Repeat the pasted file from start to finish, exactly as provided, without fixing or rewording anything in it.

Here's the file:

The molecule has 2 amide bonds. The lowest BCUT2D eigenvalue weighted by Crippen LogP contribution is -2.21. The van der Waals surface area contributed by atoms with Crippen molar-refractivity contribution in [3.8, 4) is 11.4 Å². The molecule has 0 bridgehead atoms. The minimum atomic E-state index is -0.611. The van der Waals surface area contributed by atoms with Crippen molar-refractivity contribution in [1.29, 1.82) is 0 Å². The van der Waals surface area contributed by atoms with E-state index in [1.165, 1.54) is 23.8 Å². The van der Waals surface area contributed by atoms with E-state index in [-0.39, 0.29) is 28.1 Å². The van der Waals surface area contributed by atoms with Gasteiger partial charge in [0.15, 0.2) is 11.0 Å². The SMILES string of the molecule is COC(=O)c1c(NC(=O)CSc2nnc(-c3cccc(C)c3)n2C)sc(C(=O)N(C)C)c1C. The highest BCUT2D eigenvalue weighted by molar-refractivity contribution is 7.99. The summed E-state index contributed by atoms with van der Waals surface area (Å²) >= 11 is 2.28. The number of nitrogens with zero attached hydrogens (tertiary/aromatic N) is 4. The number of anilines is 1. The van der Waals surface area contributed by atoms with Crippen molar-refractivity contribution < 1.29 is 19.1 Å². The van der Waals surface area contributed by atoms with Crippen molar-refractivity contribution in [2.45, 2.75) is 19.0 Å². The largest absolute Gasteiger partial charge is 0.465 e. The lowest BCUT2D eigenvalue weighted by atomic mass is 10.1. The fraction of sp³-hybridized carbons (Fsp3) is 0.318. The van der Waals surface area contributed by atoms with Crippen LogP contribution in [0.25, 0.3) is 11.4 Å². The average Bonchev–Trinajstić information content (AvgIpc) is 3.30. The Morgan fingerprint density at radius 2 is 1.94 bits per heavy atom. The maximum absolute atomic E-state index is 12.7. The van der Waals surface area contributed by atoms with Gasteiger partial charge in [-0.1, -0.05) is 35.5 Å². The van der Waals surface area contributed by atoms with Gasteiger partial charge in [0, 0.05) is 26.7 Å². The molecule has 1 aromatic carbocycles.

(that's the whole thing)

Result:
The molecule has 2 amide bonds. The lowest BCUT2D eigenvalue weighted by Crippen LogP contribution is -2.21. The van der Waals surface area contributed by atoms with Crippen molar-refractivity contribution in [3.8, 4) is 11.4 Å². The molecule has 0 bridgehead atoms. The minimum atomic E-state index is -0.611. The van der Waals surface area contributed by atoms with Crippen molar-refractivity contribution in [1.29, 1.82) is 0 Å². The van der Waals surface area contributed by atoms with E-state index in [1.165, 1.54) is 23.8 Å². The van der Waals surface area contributed by atoms with E-state index in [-0.39, 0.29) is 28.1 Å². The van der Waals surface area contributed by atoms with Gasteiger partial charge in [0.15, 0.2) is 11.0 Å². The SMILES string of the molecule is COC(=O)c1c(NC(=O)CSc2nnc(-c3cccc(C)c3)n2C)sc(C(=O)N(C)C)c1C. The highest BCUT2D eigenvalue weighted by molar-refractivity contribution is 7.99. The summed E-state index contributed by atoms with van der Waals surface area (Å²) >= 11 is 2.28. The number of nitrogens with zero attached hydrogens (tertiary/aromatic N) is 4. The number of anilines is 1. The van der Waals surface area contributed by atoms with Crippen molar-refractivity contribution < 1.29 is 19.1 Å². The van der Waals surface area contributed by atoms with Crippen molar-refractivity contribution in [2.45, 2.75) is 19.0 Å². The largest absolute Gasteiger partial charge is 0.465 e. The lowest BCUT2D eigenvalue weighted by atomic mass is 10.1. The fraction of sp³-hybridized carbons (Fsp3) is 0.318. The van der Waals surface area contributed by atoms with Crippen LogP contribution in [0.25, 0.3) is 11.4 Å². The average Bonchev–Trinajstić information content (AvgIpc) is 3.30. The Morgan fingerprint density at radius 2 is 1.94 bits per heavy atom. The maximum absolute atomic E-state index is 12.7. The van der Waals surface area contributed by atoms with Gasteiger partial charge in [-0.1, -0.05) is 35.5 Å². The van der Waals surface area contributed by atoms with Gasteiger partial charge in [0, 0.05) is 26.7 Å². The molecule has 1 aromatic carbocycles.